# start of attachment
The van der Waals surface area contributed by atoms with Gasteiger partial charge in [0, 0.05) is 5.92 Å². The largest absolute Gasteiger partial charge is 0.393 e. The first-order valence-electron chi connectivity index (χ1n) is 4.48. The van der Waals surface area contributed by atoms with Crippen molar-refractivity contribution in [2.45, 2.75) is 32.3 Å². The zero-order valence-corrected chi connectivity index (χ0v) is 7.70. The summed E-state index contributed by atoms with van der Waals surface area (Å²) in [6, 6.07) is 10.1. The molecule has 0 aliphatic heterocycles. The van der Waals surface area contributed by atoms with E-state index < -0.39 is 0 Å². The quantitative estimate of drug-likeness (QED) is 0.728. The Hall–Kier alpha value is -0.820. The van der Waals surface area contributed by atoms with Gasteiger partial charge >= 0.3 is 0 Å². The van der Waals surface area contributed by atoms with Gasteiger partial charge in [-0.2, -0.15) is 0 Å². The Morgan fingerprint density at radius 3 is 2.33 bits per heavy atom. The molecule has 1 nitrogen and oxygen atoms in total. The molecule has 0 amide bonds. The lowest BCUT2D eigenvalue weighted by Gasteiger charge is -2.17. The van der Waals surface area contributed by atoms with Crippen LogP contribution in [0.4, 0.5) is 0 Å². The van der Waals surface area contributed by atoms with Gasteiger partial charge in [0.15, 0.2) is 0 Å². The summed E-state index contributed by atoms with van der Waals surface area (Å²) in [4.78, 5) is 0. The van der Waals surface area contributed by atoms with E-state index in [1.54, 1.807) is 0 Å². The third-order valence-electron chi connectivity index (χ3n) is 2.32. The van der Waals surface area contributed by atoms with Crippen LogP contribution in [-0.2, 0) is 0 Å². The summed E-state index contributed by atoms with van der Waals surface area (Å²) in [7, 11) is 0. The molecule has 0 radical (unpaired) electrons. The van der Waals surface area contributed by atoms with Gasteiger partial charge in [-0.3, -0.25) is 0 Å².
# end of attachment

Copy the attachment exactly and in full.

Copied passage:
The van der Waals surface area contributed by atoms with Gasteiger partial charge in [0, 0.05) is 5.92 Å². The largest absolute Gasteiger partial charge is 0.393 e. The first-order valence-electron chi connectivity index (χ1n) is 4.48. The van der Waals surface area contributed by atoms with Crippen molar-refractivity contribution in [2.45, 2.75) is 32.3 Å². The zero-order valence-corrected chi connectivity index (χ0v) is 7.70. The summed E-state index contributed by atoms with van der Waals surface area (Å²) in [6, 6.07) is 10.1. The molecule has 0 aliphatic heterocycles. The van der Waals surface area contributed by atoms with E-state index < -0.39 is 0 Å². The quantitative estimate of drug-likeness (QED) is 0.728. The Hall–Kier alpha value is -0.820. The van der Waals surface area contributed by atoms with Gasteiger partial charge >= 0.3 is 0 Å². The van der Waals surface area contributed by atoms with Gasteiger partial charge in [-0.2, -0.15) is 0 Å². The Morgan fingerprint density at radius 3 is 2.33 bits per heavy atom. The molecule has 1 nitrogen and oxygen atoms in total. The molecule has 0 amide bonds. The lowest BCUT2D eigenvalue weighted by Gasteiger charge is -2.17. The van der Waals surface area contributed by atoms with Crippen LogP contribution in [0.4, 0.5) is 0 Å². The van der Waals surface area contributed by atoms with Gasteiger partial charge in [0.15, 0.2) is 0 Å². The summed E-state index contributed by atoms with van der Waals surface area (Å²) in [4.78, 5) is 0. The van der Waals surface area contributed by atoms with E-state index in [1.54, 1.807) is 0 Å². The third-order valence-electron chi connectivity index (χ3n) is 2.32. The van der Waals surface area contributed by atoms with Crippen LogP contribution in [-0.2, 0) is 0 Å². The summed E-state index contributed by atoms with van der Waals surface area (Å²) in [7, 11) is 0. The molecule has 0 radical (unpaired) electrons. The van der Waals surface area contributed by atoms with Gasteiger partial charge in [-0.3, -0.25) is 0 Å².